REGULATORY CLEARANCES AND BUILDING UPGRADES

Landlords renting to cannabis businesses must require tenants to obtain necessary local permits, including zoning, building permits, compliance with environmental-quality laws, and safety measures.

“Releases into the air, into the water and sewer system” must be in compliance, he said. “The amount of water, amount of electricity — all those things are concerns.”

Some tenants will need water-filtration or air-filtration systems.

 “You want a document saying that the tenant agrees to take that responsibility and what the landlord’s remedies are if they don’t,” Black said. “Those are all lease terms. Commercial leases are a couple of dozen pages. The use provision, alteration provision, maintenance provision all come into play.”
 

Landlords typically want to push as much responsibility as possible for all these concerns onto the tenant and to outline consequences for tenants who don’t fulfill those responsibilities. “On the commercial side, no landlord wants a tenant putting in fixtures or equipment that don’t meet code,” he said, “whether its grow lights or watering systems for cannabis,” or in a shopping center, a tenant that installs mirrors and lights for a retail outlet.

RENT IN CASH

“One aspect of the cannabis industry landlords are facing for the first time,” Black said, is that cannabis is “a cash industry. Tenants expect landlords to accept monthly rent paid in cash.” 

On some spaces being rented, monthly rent exceeds $10,000 or $12,000. Whenever a landlord deposits cash exceeding $10,000, its bank is required to submit suspicious-activity reports to the federal government. “The landlord is saying, ‘This is a pain,’ Black said. ‘This does not fit my business model. Any bad guy out there who sees that it’s the first day of the month — there’s going to be something arriving. There is a security issue.’”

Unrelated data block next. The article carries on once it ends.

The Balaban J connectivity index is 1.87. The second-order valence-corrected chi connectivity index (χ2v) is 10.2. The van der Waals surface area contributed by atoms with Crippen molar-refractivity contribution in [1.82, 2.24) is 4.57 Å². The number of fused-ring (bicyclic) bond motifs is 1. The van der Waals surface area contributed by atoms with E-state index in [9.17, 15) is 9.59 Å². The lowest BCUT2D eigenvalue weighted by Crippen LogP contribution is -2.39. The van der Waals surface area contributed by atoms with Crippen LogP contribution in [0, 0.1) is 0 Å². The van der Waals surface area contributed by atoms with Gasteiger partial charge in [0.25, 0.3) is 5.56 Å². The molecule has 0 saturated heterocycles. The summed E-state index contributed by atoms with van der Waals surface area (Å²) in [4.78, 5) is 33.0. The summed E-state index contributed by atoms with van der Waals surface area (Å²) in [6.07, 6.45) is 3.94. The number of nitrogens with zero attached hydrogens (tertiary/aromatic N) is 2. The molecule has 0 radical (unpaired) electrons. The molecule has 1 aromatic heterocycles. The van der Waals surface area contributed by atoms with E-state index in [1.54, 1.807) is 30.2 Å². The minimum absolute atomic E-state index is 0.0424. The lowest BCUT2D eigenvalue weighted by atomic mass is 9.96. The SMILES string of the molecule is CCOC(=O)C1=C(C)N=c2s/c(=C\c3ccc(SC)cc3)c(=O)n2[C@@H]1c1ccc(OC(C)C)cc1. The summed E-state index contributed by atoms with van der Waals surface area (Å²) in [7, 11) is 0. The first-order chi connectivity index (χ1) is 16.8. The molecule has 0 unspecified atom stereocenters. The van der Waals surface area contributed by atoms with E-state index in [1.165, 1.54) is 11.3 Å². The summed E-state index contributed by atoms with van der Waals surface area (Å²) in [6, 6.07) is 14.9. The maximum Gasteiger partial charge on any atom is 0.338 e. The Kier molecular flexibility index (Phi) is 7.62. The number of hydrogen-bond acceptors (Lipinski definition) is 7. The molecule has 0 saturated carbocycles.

Some landlords have written into their leases that cannabis tenants cannot pay rent in cash, Black said. Even a money order must be reported by the bank, so that doesn’t solve the problem. “Any federally insured institution is going to have the same reaction,” he said.

Differences between state and federal laws have created tension for the country throughout its history on many issues beyond cannabis regulation, he noted.

“Where’s the balance?” he asked. “There has been a remarkable sea change over the last two or three years” in dealing with cannabis-related business, he said.

LESS-RISKY INDUSTRY

The industry is no longer considered risky.

“I don’t think it’s unsavory,” he said. “It’s an industry that’s trying to come in from the shadows. That is part of the excitement. This is 1933 all over,” when prohibition of alcohol was ended. “It has been in the shadows since the early 1930s.”

“Our clients are business people,” Black said. “They do risk-benefit analysis. Risks changed rapidly over the last two or three years. Every landlord wants the perfect tenant who is going to be successful for 20 years.”

Some landlords worry about how a cannabis business affects nearby tenants. “The mix in a mixed-use property is critical to decision-making,” Black said. “Those concerns are much more heightened in retail.”

Photo: Associated Press
This article first appeared in the North Bay Business Journal. James Dunn covers technology, biotech, law, the food industry, and banking and finance. Reach him at james.dunn@busjrnl.com or 707-521-4257